A 2008 study found that African Americans in Mississippi still have a harder time than their white couterparts when applying for a home mortgage. It found on average, 60 percent of black applicants were denied mortgages, versus 35 percent of whites.
"Even when this particular 2008 study controlled for differences in income, racial disparities in the denial of home purchase loans were still evident," says Matt Williams, a policy associate at the Mississippi Center for Justice.
"African Americans earning more than $45,000 a year were still found to be twice as likely to be denied home purchase loans relative to whites," he says.
The November 2008 study looked at housing date from 1996 to 2006 and was prepared by Western Economic Services, LLC, for the Mississippi Development Authority. Williams notes that the study also found that even at incomes above $60,000 a year, whites were denied 12.6 percent of the time, while African Americans were denied 32.3 percent of the time.
These and other factors helped prompt the Mississippi Center for Justice’s new project, funded by a grant from HUD, investigating housing discrimination throughout the state. John Jopling is the center’s housing law director.
"The project is going to do three basic things," he says. "First we're going to process individual allegations of housing discrimination, investigate them and pursue a resolution along a number of available legal avenues."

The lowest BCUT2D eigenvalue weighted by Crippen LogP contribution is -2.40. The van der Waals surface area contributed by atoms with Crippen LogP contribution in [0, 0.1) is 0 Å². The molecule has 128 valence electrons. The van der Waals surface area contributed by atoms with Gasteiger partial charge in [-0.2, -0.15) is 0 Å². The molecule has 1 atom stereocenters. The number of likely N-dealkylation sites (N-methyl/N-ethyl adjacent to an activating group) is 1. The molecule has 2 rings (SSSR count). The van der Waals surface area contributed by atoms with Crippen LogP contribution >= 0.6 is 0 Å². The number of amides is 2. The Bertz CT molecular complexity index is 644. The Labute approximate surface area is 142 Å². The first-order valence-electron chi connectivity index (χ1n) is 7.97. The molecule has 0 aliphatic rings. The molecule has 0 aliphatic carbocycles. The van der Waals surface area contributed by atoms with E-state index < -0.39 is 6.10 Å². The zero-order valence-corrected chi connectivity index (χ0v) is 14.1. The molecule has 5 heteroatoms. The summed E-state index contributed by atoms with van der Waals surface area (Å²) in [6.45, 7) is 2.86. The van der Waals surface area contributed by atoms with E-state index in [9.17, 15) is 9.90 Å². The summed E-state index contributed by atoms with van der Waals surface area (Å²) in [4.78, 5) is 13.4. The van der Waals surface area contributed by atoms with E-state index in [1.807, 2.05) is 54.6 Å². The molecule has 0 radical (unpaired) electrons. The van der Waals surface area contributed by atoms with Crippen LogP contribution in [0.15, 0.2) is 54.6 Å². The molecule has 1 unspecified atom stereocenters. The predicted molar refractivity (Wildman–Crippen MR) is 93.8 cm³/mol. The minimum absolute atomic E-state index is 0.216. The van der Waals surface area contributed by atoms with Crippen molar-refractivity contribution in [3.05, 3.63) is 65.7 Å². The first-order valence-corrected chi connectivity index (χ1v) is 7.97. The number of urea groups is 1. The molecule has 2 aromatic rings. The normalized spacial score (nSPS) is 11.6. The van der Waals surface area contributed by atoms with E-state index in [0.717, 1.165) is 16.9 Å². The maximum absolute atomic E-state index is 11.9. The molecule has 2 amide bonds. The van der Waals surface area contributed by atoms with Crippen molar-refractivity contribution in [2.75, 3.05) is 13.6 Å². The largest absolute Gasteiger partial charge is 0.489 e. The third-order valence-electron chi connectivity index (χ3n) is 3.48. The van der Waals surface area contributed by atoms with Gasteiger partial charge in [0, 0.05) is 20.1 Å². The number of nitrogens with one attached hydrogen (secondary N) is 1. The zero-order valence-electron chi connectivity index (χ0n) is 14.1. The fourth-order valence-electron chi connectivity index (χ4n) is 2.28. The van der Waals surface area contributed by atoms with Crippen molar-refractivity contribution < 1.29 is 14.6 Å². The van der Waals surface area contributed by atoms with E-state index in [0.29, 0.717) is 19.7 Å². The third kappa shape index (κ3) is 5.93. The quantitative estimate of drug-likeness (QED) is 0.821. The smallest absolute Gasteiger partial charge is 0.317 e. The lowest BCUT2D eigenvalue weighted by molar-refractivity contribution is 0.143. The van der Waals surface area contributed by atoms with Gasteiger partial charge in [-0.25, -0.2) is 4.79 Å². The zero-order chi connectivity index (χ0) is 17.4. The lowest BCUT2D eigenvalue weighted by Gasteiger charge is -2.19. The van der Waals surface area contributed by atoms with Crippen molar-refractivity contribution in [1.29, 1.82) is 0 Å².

The project will also educate Mississippians about the Fair Housing Act, which protects against discrimination based on race, family status, and disability, among other factors. And the center will test if federal housing laws are being followed in Mississippi by sending out its own "secret shoppers."
"We're going to independently test apartment complexes, real estate offices, newspapers and others for compliance with the Fair Housing Act, and initiate if necessary legal action to correct any irregularities," he says.
The center is asking Mississippians who may have experienced housing discrimination to contact them by phone at 228-702-9981 or online at www.mscenterforjustice.org.